Stage Fright

April 18, 2016

DEALING WITH STAGE FRIGHT

I had terrible stage fright when I first started performing again in 2006, after 12 years of not playing the piano.  I started reading books on handling performance anxiety.  I like to share with you my inventory of techniques.  I know it is a long list, and some may even sound contradictory to each other.  So just pick a few and experiment with them.  If one does not work, move on to another technique.

    The mind is just like water: if you don't disturb it, it has no ripples

 

REFERENCE BOOKS

Below is a list of books I found useful:

 

Esposito , Janet E., In the Spotlight: overcoming your fear of public speaking and performing
Green, Barry, The mastery of Music: Ten Pathways to True Artistry
Green, Barry, The Inner Game of Music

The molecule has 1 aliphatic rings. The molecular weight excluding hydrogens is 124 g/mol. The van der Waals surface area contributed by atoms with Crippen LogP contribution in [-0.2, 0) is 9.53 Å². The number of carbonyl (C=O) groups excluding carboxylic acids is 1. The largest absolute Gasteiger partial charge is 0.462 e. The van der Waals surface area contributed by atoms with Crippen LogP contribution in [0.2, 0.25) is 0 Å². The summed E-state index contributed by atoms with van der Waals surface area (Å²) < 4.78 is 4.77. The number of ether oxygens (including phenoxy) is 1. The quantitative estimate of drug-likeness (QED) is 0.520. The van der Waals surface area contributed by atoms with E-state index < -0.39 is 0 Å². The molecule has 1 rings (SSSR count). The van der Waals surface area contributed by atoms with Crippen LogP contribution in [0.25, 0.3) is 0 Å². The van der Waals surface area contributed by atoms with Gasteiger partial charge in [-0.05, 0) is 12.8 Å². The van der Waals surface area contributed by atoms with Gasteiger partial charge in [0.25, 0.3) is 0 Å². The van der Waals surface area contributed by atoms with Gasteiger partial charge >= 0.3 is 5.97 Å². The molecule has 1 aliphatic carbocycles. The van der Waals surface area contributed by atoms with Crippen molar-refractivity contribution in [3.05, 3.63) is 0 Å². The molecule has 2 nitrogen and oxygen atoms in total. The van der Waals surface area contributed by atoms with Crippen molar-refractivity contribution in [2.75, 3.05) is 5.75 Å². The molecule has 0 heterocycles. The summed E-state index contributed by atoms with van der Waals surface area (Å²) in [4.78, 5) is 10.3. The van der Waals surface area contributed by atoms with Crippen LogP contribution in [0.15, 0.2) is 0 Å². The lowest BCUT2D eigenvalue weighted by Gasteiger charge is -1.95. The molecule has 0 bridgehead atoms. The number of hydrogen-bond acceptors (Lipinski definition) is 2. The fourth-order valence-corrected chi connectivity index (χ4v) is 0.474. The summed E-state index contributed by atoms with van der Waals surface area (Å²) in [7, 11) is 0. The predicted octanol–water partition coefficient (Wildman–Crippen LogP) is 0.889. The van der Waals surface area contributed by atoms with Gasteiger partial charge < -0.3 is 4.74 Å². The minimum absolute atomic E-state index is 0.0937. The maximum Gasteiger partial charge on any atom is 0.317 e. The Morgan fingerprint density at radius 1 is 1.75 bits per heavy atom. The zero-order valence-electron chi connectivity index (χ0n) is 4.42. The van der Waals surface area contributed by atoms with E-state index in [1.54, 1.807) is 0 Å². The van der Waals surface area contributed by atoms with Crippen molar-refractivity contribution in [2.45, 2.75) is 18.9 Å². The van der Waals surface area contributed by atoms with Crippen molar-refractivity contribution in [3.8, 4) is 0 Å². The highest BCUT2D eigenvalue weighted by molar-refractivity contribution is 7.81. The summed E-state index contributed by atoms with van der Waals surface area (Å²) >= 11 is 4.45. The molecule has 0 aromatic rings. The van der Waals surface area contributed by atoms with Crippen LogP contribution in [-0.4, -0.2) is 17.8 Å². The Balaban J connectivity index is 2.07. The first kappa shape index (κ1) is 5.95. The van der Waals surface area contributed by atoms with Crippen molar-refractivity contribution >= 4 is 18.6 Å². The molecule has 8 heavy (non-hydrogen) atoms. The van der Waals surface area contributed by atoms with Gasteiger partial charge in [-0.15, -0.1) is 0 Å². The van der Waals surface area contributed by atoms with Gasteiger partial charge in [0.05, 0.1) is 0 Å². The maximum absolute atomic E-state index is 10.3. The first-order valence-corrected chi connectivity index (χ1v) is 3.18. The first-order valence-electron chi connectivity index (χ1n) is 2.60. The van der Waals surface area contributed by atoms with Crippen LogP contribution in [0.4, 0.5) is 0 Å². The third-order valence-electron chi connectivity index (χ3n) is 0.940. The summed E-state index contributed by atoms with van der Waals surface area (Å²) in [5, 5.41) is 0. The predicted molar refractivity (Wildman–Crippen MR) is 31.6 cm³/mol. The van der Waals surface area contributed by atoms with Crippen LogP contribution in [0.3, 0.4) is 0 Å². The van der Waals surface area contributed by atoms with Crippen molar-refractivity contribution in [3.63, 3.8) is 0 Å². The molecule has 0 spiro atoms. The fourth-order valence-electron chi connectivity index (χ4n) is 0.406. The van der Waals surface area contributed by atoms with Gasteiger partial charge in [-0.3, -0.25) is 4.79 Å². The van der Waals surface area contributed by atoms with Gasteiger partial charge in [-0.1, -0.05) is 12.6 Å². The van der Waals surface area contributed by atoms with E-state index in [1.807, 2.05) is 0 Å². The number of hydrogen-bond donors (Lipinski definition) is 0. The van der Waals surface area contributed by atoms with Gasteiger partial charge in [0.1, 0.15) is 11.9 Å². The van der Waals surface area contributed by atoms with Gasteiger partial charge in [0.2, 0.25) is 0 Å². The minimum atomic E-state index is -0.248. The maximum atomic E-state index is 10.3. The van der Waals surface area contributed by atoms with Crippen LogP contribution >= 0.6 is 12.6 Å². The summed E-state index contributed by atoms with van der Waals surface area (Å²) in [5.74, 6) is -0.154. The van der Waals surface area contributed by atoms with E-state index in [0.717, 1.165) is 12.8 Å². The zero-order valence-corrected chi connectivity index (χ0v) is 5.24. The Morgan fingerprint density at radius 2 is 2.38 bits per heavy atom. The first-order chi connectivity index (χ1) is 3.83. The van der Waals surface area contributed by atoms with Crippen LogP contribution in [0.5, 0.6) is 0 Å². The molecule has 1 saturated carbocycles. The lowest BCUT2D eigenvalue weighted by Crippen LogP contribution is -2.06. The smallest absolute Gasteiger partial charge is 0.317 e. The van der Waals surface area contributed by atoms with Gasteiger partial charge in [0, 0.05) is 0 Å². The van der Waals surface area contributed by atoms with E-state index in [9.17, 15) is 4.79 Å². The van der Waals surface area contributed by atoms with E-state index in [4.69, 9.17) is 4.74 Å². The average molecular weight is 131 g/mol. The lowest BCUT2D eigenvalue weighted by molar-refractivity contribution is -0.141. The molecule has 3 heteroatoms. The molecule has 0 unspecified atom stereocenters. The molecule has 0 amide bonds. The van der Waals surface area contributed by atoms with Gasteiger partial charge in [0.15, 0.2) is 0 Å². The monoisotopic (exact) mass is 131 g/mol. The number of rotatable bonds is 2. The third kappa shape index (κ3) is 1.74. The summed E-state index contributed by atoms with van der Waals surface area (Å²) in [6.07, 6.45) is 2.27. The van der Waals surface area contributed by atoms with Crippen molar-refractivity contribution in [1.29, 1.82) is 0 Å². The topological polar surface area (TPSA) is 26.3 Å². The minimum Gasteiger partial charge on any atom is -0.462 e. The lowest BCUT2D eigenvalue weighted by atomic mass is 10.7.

Kochevitsky, George, The Art of Piano Playing: a scientific approach

To Attain Relaxed Concentration

  • practice sitting back, gaze unfocused - looking somewhere far away.  Just listen while playing - do not try - just do it!  Don't try to feel the music, or be expressive - just let the music be!  The head should be clear of any thoughts - as if in a trance, meditating.  Let the finger do the work without attempting.  The way of Tao!

  • have someone sitting very close to me, while I practise performing the piece.  I have to be comfortable enough with someone so close, and yet feel physically connecting to the touch of every piano key and hear every sound.  My body should embody the music.